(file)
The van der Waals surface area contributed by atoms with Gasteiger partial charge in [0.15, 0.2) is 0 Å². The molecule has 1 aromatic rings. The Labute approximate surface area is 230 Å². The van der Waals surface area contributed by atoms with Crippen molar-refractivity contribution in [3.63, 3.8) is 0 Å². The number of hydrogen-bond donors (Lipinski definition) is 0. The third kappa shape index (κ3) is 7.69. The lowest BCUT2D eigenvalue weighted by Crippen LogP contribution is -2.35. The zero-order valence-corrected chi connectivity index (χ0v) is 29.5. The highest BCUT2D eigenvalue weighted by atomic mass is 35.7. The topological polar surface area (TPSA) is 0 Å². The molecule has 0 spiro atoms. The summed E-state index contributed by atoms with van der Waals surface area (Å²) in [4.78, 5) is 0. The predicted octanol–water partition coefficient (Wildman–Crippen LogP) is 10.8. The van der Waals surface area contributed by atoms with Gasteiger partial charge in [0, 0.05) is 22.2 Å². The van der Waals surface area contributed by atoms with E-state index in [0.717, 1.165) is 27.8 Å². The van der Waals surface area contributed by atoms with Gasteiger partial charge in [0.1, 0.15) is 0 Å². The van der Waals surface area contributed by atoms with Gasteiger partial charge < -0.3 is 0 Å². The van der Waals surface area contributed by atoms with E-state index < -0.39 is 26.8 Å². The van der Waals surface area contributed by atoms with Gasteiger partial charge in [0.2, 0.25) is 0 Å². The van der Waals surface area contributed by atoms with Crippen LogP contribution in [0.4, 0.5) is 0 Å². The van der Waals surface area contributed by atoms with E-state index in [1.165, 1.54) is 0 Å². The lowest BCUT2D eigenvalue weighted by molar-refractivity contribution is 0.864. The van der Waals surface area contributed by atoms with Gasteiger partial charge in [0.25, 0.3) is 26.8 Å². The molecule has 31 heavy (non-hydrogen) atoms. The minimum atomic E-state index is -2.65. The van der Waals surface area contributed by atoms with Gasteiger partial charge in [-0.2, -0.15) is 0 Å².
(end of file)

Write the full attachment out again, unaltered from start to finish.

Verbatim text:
The van der Waals surface area contributed by atoms with Gasteiger partial charge in [0.15, 0.2) is 0 Å². The molecule has 1 aromatic rings. The Labute approximate surface area is 230 Å². The van der Waals surface area contributed by atoms with Crippen molar-refractivity contribution in [3.63, 3.8) is 0 Å². The number of hydrogen-bond donors (Lipinski definition) is 0. The third kappa shape index (κ3) is 7.69. The lowest BCUT2D eigenvalue weighted by Crippen LogP contribution is -2.35. The zero-order valence-corrected chi connectivity index (χ0v) is 29.5. The highest BCUT2D eigenvalue weighted by atomic mass is 35.7. The topological polar surface area (TPSA) is 0 Å². The molecule has 0 spiro atoms. The summed E-state index contributed by atoms with van der Waals surface area (Å²) in [4.78, 5) is 0. The predicted octanol–water partition coefficient (Wildman–Crippen LogP) is 10.8. The van der Waals surface area contributed by atoms with Gasteiger partial charge in [0, 0.05) is 22.2 Å². The van der Waals surface area contributed by atoms with E-state index in [0.717, 1.165) is 27.8 Å². The van der Waals surface area contributed by atoms with Gasteiger partial charge in [0.1, 0.15) is 0 Å². The van der Waals surface area contributed by atoms with Gasteiger partial charge < -0.3 is 0 Å². The van der Waals surface area contributed by atoms with E-state index < -0.39 is 26.8 Å². The van der Waals surface area contributed by atoms with Gasteiger partial charge in [0.2, 0.25) is 0 Å². The van der Waals surface area contributed by atoms with Crippen LogP contribution in [0.4, 0.5) is 0 Å². The van der Waals surface area contributed by atoms with E-state index in [1.165, 1.54) is 0 Å². The lowest BCUT2D eigenvalue weighted by molar-refractivity contribution is 0.864. The van der Waals surface area contributed by atoms with Gasteiger partial charge in [0.25, 0.3) is 26.8 Å². The molecule has 31 heavy (non-hydrogen) atoms. The minimum atomic E-state index is -2.65. The van der Waals surface area contributed by atoms with Gasteiger partial charge in [-0.2, -0.15) is 0 Å².